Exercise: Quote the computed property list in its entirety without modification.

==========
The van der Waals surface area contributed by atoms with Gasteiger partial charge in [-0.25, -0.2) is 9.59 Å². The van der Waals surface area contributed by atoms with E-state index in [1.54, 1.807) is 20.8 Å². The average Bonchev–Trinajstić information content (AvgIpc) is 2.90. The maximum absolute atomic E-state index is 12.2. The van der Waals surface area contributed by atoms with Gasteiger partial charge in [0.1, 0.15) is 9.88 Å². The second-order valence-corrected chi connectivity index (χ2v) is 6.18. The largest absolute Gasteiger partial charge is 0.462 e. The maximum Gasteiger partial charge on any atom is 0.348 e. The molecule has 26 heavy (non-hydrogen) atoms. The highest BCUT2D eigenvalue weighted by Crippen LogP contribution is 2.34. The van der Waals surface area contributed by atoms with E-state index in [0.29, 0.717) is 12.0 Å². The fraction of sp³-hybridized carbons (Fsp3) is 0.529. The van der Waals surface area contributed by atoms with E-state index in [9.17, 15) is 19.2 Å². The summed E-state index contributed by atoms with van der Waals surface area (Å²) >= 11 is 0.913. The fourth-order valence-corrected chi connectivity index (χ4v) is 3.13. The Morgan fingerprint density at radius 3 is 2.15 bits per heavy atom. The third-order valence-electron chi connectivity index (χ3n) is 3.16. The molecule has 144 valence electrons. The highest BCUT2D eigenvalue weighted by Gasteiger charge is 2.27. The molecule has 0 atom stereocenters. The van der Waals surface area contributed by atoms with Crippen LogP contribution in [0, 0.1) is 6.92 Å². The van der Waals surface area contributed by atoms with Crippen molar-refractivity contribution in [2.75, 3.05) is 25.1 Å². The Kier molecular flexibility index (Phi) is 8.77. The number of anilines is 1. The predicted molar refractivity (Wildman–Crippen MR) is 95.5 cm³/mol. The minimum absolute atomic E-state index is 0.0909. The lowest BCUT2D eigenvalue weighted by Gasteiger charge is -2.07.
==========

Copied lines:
The van der Waals surface area contributed by atoms with Gasteiger partial charge in [-0.25, -0.2) is 9.59 Å². The van der Waals surface area contributed by atoms with E-state index in [1.54, 1.807) is 20.8 Å². The average Bonchev–Trinajstić information content (AvgIpc) is 2.90. The maximum absolute atomic E-state index is 12.2. The van der Waals surface area contributed by atoms with Gasteiger partial charge in [0.1, 0.15) is 9.88 Å². The second-order valence-corrected chi connectivity index (χ2v) is 6.18. The largest absolute Gasteiger partial charge is 0.462 e. The maximum Gasteiger partial charge on any atom is 0.348 e. The molecule has 26 heavy (non-hydrogen) atoms. The highest BCUT2D eigenvalue weighted by Crippen LogP contribution is 2.34. The van der Waals surface area contributed by atoms with E-state index in [0.29, 0.717) is 12.0 Å². The fraction of sp³-hybridized carbons (Fsp3) is 0.529. The van der Waals surface area contributed by atoms with E-state index in [9.17, 15) is 19.2 Å². The summed E-state index contributed by atoms with van der Waals surface area (Å²) >= 11 is 0.913. The fourth-order valence-corrected chi connectivity index (χ4v) is 3.13. The Morgan fingerprint density at radius 3 is 2.15 bits per heavy atom. The third-order valence-electron chi connectivity index (χ3n) is 3.16. The molecule has 144 valence electrons. The highest BCUT2D eigenvalue weighted by Gasteiger charge is 2.27. The molecule has 0 atom stereocenters. The van der Waals surface area contributed by atoms with Crippen LogP contribution in [0, 0.1) is 6.92 Å². The van der Waals surface area contributed by atoms with Crippen molar-refractivity contribution in [2.75, 3.05) is 25.1 Å². The Kier molecular flexibility index (Phi) is 8.77. The number of anilines is 1. The predicted molar refractivity (Wildman–Crippen MR) is 95.5 cm³/mol. The minimum absolute atomic E-state index is 0.0909. The lowest BCUT2D eigenvalue weighted by Gasteiger charge is -2.07.